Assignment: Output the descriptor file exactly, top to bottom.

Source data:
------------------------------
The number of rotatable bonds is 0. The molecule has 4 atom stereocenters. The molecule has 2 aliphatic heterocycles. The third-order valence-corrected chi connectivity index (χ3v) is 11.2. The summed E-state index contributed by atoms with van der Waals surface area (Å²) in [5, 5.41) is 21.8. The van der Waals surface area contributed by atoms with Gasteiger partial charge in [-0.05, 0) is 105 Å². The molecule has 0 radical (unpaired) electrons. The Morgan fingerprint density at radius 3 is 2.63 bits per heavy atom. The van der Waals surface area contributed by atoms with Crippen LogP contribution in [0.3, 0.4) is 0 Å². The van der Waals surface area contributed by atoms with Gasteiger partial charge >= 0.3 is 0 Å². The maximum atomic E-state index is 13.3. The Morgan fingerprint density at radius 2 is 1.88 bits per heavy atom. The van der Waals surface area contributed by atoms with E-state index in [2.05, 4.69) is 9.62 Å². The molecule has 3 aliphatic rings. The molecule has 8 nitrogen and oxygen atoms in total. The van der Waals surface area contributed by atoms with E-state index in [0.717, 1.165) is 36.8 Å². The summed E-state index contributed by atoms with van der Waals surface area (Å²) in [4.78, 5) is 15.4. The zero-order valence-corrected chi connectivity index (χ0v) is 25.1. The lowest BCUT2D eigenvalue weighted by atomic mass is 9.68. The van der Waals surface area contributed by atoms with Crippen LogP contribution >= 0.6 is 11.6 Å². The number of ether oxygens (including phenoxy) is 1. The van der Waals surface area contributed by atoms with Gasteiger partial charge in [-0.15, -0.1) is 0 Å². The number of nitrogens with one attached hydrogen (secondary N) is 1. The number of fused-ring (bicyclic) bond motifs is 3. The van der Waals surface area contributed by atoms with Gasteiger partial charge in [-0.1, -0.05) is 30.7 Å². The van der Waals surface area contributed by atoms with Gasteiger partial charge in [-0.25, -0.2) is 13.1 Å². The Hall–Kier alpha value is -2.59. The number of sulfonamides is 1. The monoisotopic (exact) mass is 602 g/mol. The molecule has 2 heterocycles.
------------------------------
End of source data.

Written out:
The number of rotatable bonds is 0. The molecule has 4 atom stereocenters. The molecule has 2 aliphatic heterocycles. The third-order valence-corrected chi connectivity index (χ3v) is 11.2. The summed E-state index contributed by atoms with van der Waals surface area (Å²) in [5, 5.41) is 21.8. The van der Waals surface area contributed by atoms with Gasteiger partial charge in [-0.05, 0) is 105 Å². The molecule has 0 radical (unpaired) electrons. The Morgan fingerprint density at radius 3 is 2.63 bits per heavy atom. The van der Waals surface area contributed by atoms with Crippen LogP contribution in [0.3, 0.4) is 0 Å². The van der Waals surface area contributed by atoms with Gasteiger partial charge >= 0.3 is 0 Å². The maximum atomic E-state index is 13.3. The Morgan fingerprint density at radius 2 is 1.88 bits per heavy atom. The van der Waals surface area contributed by atoms with E-state index in [2.05, 4.69) is 9.62 Å². The molecule has 3 aliphatic rings. The molecule has 8 nitrogen and oxygen atoms in total. The van der Waals surface area contributed by atoms with E-state index in [0.717, 1.165) is 36.8 Å². The summed E-state index contributed by atoms with van der Waals surface area (Å²) in [4.78, 5) is 15.4. The zero-order valence-corrected chi connectivity index (χ0v) is 25.1. The lowest BCUT2D eigenvalue weighted by atomic mass is 9.68. The van der Waals surface area contributed by atoms with Crippen LogP contribution >= 0.6 is 11.6 Å². The number of ether oxygens (including phenoxy) is 1. The van der Waals surface area contributed by atoms with Gasteiger partial charge in [-0.15, -0.1) is 0 Å². The number of nitrogens with one attached hydrogen (secondary N) is 1. The number of fused-ring (bicyclic) bond motifs is 3. The van der Waals surface area contributed by atoms with Gasteiger partial charge in [-0.1, -0.05) is 30.7 Å². The van der Waals surface area contributed by atoms with Gasteiger partial charge in [-0.25, -0.2) is 13.1 Å². The Hall–Kier alpha value is -2.59. The number of sulfonamides is 1. The monoisotopic (exact) mass is 602 g/mol. The molecule has 2 heterocycles.